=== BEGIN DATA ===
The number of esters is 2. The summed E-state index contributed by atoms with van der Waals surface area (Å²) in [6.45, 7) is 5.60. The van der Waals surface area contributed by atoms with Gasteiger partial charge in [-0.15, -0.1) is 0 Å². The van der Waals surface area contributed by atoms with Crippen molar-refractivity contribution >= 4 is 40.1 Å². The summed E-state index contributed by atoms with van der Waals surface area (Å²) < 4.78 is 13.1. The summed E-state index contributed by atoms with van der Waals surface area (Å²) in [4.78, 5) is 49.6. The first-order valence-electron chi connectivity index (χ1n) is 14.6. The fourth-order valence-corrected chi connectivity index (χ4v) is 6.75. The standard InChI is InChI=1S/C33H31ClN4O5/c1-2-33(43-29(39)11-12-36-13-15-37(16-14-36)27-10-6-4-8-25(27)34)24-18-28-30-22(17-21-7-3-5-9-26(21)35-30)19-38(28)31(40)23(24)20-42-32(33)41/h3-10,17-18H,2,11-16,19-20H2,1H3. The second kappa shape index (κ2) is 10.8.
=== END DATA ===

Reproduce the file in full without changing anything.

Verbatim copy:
The number of esters is 2. The summed E-state index contributed by atoms with van der Waals surface area (Å²) in [6.45, 7) is 5.60. The van der Waals surface area contributed by atoms with Gasteiger partial charge in [-0.15, -0.1) is 0 Å². The van der Waals surface area contributed by atoms with Crippen molar-refractivity contribution >= 4 is 40.1 Å². The summed E-state index contributed by atoms with van der Waals surface area (Å²) < 4.78 is 13.1. The summed E-state index contributed by atoms with van der Waals surface area (Å²) in [4.78, 5) is 49.6. The first-order valence-electron chi connectivity index (χ1n) is 14.6. The fourth-order valence-corrected chi connectivity index (χ4v) is 6.75. The standard InChI is InChI=1S/C33H31ClN4O5/c1-2-33(43-29(39)11-12-36-13-15-37(16-14-36)27-10-6-4-8-25(27)34)24-18-28-30-22(17-21-7-3-5-9-26(21)35-30)19-38(28)31(40)23(24)20-42-32(33)41/h3-10,17-18H,2,11-16,19-20H2,1H3. The second kappa shape index (κ2) is 10.8.